Click on the image to enlarge

Active or Real-Time Data Warehouses:

The need for a solution that satisfies both the strategic and the tactical goals of an enterprise resulted in the emergence of Active Data Warehouses or Real-Time Data Warehouses. Sometimes these are also referred to as Real-Time or Right-Time Business Intelligence (RTBI) systems. Active Data warehouses not only support the strategic functions of data warehousing for deriving intelligence and knowledge from past enterprise activity, but also provide real-time tactical support to drive enterprise actions that react immediately to events as they occur. The new breed of data warehouses are designed to reduce all three latencies as much as possible by revamping utility tools. The traditional ETL process involved downtime of the data warehouse while the loads were performed. As such they are characterized as being offline ETL facilities. However Active data warehouses needed online ETL facility that not only preserved historical strategic data but also provided current tactical data. The online ETL’s job is to create and maintain a synchronized copy of source data in active data warehouse while constantly keeping it up-to-date. Besides, Active data warehouses needed improved data-mining & analytical engines with ability to incorporate business rules and with flexibility to run analytical models that can consume & adapt to more recent data blended with historical data. In effect, Active data warehouses markedly reduced overall decision-action-latency and thereby tremendously increased the value-proposition of business decisions in meeting business goals as compared to that of traditional data warehouses. In addition, they offered flexibility in making tactical decisions as and when needed by an enterprise. The following diagram shows the Time-Value curve in case of leveraging Active/Real-Time Data Warehouses.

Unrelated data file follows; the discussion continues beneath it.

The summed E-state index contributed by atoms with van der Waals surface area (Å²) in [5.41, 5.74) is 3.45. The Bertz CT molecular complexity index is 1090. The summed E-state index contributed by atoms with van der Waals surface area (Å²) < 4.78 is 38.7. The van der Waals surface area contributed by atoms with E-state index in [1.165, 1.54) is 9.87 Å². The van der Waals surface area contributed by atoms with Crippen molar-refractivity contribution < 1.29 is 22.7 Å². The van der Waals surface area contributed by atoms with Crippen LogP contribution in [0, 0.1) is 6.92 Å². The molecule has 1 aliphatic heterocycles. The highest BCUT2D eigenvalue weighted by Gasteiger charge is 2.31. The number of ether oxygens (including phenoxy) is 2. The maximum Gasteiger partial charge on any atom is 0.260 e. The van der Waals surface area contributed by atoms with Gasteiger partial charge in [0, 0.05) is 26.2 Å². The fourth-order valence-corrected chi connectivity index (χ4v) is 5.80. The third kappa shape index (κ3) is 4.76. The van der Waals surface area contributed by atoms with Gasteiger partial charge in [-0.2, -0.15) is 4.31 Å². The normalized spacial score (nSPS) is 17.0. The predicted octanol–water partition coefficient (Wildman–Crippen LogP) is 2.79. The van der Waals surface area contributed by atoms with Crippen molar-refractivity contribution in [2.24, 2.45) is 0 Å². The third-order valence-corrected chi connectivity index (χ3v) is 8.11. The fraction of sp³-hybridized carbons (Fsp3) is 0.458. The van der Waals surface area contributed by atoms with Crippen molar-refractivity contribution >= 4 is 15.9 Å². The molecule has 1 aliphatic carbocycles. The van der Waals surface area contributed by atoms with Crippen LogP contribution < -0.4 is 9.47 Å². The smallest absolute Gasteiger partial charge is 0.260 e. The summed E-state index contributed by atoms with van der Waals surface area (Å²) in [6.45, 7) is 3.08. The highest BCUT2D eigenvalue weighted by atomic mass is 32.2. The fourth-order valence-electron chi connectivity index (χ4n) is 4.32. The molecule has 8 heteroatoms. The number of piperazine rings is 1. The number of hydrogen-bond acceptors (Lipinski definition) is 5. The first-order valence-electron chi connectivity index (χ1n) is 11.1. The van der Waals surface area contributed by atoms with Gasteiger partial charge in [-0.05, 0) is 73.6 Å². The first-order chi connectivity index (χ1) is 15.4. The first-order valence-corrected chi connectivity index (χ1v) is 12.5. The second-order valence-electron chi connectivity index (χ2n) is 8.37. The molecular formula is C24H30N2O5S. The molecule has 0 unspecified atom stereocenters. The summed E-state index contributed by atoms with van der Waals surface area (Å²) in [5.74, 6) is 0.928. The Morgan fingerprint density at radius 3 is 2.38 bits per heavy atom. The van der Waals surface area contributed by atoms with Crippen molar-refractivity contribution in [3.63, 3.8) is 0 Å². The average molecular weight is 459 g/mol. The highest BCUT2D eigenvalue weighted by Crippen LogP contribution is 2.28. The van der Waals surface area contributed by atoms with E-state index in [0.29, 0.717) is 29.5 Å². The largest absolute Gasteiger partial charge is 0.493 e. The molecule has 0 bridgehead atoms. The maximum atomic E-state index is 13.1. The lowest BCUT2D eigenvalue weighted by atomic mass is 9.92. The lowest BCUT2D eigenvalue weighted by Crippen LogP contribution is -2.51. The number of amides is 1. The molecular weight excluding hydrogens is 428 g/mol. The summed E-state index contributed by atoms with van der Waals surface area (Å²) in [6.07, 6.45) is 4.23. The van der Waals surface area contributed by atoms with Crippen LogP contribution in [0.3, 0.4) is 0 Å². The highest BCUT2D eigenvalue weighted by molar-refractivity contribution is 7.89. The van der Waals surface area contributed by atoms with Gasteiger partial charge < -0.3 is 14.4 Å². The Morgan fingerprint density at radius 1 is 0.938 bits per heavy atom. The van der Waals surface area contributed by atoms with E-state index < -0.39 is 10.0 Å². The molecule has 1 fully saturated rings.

Click on the image to enlarge

Real-Time-Intelligence-Based Decision Systems:

Even though Active data warehouses reduced overall decision-action-latency & thereby increased the value-proposition of business decisions, they were still predominantly used in a traditional sense with a strategic intent albeit leveraging most recent/current data. They were never considered as systems that can act as pure providers of 'Real-Time-Intelligence-Based' decision services. Such Real-Time-Intelligence-Based decision systems would churn & process varying business operational & transactional data on a real-time basis, sense transitory business insights, predict business fore-sights and use such reasoning to make real-time decisions that can then effect immediate actions through business transactions & operations. Such decision system would agglomerate capabilities such as Machine Learning, Data Mining, Rules Processing, Complex Event Processing, Predictive Analytics, Operations Research type of Optimizations, Artificial Intelligence & other Intelligence-Generating Algorithmic techniques and would provide flexibility to mix & match such capabilities for more complex decision orchestrations. The breadth of decision frameworks is necessary because different business objectives require different analytical approaches. For example, a rules engine works great when recognizing a customer for a milestone. Likewise, event processing is well suited for identifying potential customer dis-service scenarios. Finally, optimization techniques work well when making decisions about which promotions to place in front of the customer.